EPA Advisers Seek Perchlorate Review
Friday, November 14, 2008
The Environmental Protection Agency's scientific advisers have warned the agency that it should delay final action on its decision not to set a federal drinking-water standard for perchlorate, a chemical in rocket fuel, because the computer model underlying the decision may have flaws.
In a letter last week, the heads of EPA's Science Advisory Board and its drinking water committee urged EPA Administrator Stephen L. Johnson to extend the public comment period on its preliminary determination to not regulate perchlorate. That decision is set to become final next month.
Perchlorate, which is present in the water systems of 35 states, accumulates in the body from consuming water, milk, lettuce and other common products and has been linked in scientific studies to thyroid problems in pregnant women, newborns and infants.
"Given perchlorate's wide occurrence and well-documented toxicity to humans, the [Science Advisory Board] strongly believes that there must be a compelling scientific basis to support a scientific determination not to regulate perchlorate as a national drinking water contaminant," Advisory Board Chairwoman Deborah L. Swackhamer and Joan B. Rose, chairwoman of the board's drinking water committee, wrote Nov. 5.
In drafting its Oct. 3 decision not to limit perchlorate, the EPA relied heavily on a computer model created by the Chemical Industry Institute of Toxicology, which has yet to be fully vetted by other scientists. Swackhamer and Rose asked Johnson to extend the Nov. 10 deadline for public comment for three months, but the agency has decided to close it Nov. 28.
Benjamin H. Grumbles, the EPA's assistant administrator for water, said the agency had commissioned an independent peer review of what he called "the novel application of the model" used to draft the perchlorate policy. Members of that panel have "just submitted their recommendations on the model," Grumbles said, adding that he anticipated the agency would issue a final determination "sometime in December."
In an interview yesterday, Swackhamer said that the EPA's decision to press ahead with the rule does not make sense when the model has yet to be fully vetted.
"It seemed premature to go ahead and make a decision on perchlorate when they didn't have all the science in," Swackhamer said, adding that extending the comment period for 18 days still does not give the scientific panel an opportunity to meet and pass judgment on the model. "Eighteen days doesn't buy us any time."
Environmentalists have accused the agency of deliberately ignored human studies of perchlorate's effects conducted by the U.S. Centers for Disease Control and Prevention in favor of an industry-funded computer model.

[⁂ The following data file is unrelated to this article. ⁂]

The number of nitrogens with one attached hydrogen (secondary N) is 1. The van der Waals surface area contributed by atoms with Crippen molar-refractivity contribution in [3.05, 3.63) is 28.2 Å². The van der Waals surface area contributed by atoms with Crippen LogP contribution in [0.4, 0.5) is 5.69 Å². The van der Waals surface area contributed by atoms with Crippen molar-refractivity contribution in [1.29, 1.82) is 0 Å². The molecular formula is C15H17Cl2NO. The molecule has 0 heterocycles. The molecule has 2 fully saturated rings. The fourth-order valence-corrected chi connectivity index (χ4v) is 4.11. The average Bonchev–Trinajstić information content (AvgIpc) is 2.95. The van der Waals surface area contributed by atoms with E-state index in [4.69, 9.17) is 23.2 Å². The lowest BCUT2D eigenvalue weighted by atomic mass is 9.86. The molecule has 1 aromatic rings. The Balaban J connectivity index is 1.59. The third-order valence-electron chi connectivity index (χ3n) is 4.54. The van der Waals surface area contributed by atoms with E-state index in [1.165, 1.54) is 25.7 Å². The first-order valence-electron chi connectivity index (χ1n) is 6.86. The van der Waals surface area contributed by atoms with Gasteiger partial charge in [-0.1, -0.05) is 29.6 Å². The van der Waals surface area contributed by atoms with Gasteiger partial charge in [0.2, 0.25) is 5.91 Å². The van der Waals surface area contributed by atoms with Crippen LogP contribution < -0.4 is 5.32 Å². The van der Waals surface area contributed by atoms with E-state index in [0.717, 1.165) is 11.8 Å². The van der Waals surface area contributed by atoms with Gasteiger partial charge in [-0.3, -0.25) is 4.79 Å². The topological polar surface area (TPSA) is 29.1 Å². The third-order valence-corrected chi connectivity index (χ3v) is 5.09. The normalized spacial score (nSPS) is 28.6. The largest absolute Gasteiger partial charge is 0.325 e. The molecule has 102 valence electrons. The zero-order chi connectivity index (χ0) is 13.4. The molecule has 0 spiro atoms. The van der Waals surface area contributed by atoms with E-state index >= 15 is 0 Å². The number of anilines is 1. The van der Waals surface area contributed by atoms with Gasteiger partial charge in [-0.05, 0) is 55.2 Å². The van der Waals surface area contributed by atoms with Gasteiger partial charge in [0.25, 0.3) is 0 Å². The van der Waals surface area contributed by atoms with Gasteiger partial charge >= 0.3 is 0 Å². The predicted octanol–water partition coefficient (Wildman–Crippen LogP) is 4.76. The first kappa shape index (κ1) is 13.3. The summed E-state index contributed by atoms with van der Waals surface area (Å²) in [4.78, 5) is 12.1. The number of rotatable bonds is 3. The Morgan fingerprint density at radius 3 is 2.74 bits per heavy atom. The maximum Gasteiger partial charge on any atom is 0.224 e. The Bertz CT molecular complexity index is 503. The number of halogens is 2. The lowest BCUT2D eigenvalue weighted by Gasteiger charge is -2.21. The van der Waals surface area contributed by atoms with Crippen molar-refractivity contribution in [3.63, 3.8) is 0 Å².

The computer model determined that pregnant women would not experience harmful effects from perchlorate at levels below 15 parts per billion, but a 2006 CDC study of 1,000 women found that one third had experienced significant changes in thyroid hormone levels at an exposure rate of 7 parts per billion.
In a submission to GOP members of the House Energy and Commerce Committee last year, James L. Pirkle -- deputy director for science in the laboratory sciences division of CDC's National Center for Environmental Health -- wrote that the findings of the 2006 study "are consistent with causality. That is, we think that there is sufficient evidence from clinical studies that perchlorate directly causes decreases in [the thyroid hormone] thyroxine at high levels."
Richard Wiles, executive director of the Environmental Working Group, an advocacy organization, said that the EPA "went out of their way to do the polluters' business" by relying on a computer model rather than other studies.
"We've really reached a low in terms of scientific standards when we're ignoring large studies from the CDC that the CDC says are consistent with causality," he added.
Grumbles said that he did not "know the origins of the model" that the EPA used but that he knew "it had a valid basis to be part of our decision making. The agency's committed to sound science."
The EPA is drafting a health advisory on perchlorate, to circulate to state and local officials, that Grumbles said was also undergoing peer review. According to the agency's most recent analysis, more than 16 million Americans are exposed to the chemical at a level that is unsafe.
Only two states, Massachusetts and California, have set limits on the allowable amount of perchlorate in drinking water, both at levels far below what the EPA deemed permissible.